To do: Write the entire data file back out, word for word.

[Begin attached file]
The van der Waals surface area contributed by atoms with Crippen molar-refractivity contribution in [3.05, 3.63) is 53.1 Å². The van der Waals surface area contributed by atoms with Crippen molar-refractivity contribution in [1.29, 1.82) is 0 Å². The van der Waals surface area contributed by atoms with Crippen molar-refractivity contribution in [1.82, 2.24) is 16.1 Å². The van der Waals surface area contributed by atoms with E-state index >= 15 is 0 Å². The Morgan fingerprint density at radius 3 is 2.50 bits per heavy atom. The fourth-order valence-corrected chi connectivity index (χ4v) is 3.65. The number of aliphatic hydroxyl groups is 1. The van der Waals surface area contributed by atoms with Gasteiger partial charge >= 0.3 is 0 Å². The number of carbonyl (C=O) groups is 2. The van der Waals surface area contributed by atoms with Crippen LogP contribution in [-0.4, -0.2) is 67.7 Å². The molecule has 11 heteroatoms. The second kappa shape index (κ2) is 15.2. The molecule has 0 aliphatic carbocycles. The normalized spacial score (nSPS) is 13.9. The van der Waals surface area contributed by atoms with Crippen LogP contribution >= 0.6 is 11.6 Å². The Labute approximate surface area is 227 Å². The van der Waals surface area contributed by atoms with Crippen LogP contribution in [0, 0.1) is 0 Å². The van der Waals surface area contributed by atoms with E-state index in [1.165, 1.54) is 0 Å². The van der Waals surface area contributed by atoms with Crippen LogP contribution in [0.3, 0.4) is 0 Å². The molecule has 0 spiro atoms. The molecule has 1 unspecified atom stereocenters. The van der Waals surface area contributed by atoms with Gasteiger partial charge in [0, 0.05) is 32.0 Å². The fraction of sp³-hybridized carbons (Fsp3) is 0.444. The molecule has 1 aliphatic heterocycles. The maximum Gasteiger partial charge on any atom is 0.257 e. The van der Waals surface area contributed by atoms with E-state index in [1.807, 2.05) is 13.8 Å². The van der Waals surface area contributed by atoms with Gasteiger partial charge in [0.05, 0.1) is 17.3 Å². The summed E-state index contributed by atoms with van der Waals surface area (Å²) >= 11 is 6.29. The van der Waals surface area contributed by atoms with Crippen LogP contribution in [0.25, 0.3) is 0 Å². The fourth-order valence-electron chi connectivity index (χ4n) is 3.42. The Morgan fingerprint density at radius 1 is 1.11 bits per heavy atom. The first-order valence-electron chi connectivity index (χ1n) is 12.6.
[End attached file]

The van der Waals surface area contributed by atoms with Crippen molar-refractivity contribution in [3.05, 3.63) is 53.1 Å². The van der Waals surface area contributed by atoms with Crippen molar-refractivity contribution in [1.29, 1.82) is 0 Å². The van der Waals surface area contributed by atoms with Crippen molar-refractivity contribution in [1.82, 2.24) is 16.1 Å². The van der Waals surface area contributed by atoms with E-state index >= 15 is 0 Å². The Morgan fingerprint density at radius 3 is 2.50 bits per heavy atom. The fourth-order valence-corrected chi connectivity index (χ4v) is 3.65. The number of aliphatic hydroxyl groups is 1. The van der Waals surface area contributed by atoms with Gasteiger partial charge >= 0.3 is 0 Å². The number of carbonyl (C=O) groups is 2. The van der Waals surface area contributed by atoms with Crippen LogP contribution in [-0.4, -0.2) is 67.7 Å². The molecule has 11 heteroatoms. The second kappa shape index (κ2) is 15.2. The molecule has 0 aliphatic carbocycles. The normalized spacial score (nSPS) is 13.9. The van der Waals surface area contributed by atoms with Crippen LogP contribution >= 0.6 is 11.6 Å². The Labute approximate surface area is 227 Å². The van der Waals surface area contributed by atoms with Crippen LogP contribution in [0, 0.1) is 0 Å². The van der Waals surface area contributed by atoms with E-state index in [1.165, 1.54) is 0 Å². The van der Waals surface area contributed by atoms with Crippen LogP contribution in [0.3, 0.4) is 0 Å². The molecule has 0 spiro atoms. The molecule has 1 unspecified atom stereocenters. The van der Waals surface area contributed by atoms with Gasteiger partial charge in [0, 0.05) is 32.0 Å². The fraction of sp³-hybridized carbons (Fsp3) is 0.444. The molecule has 1 aliphatic heterocycles. The maximum Gasteiger partial charge on any atom is 0.257 e. The van der Waals surface area contributed by atoms with E-state index in [1.807, 2.05) is 13.8 Å². The van der Waals surface area contributed by atoms with Gasteiger partial charge in [0.05, 0.1) is 17.3 Å². The summed E-state index contributed by atoms with van der Waals surface area (Å²) >= 11 is 6.29. The van der Waals surface area contributed by atoms with Crippen LogP contribution in [0.25, 0.3) is 0 Å². The fourth-order valence-electron chi connectivity index (χ4n) is 3.42. The Morgan fingerprint density at radius 1 is 1.11 bits per heavy atom. The first-order valence-electron chi connectivity index (χ1n) is 12.6.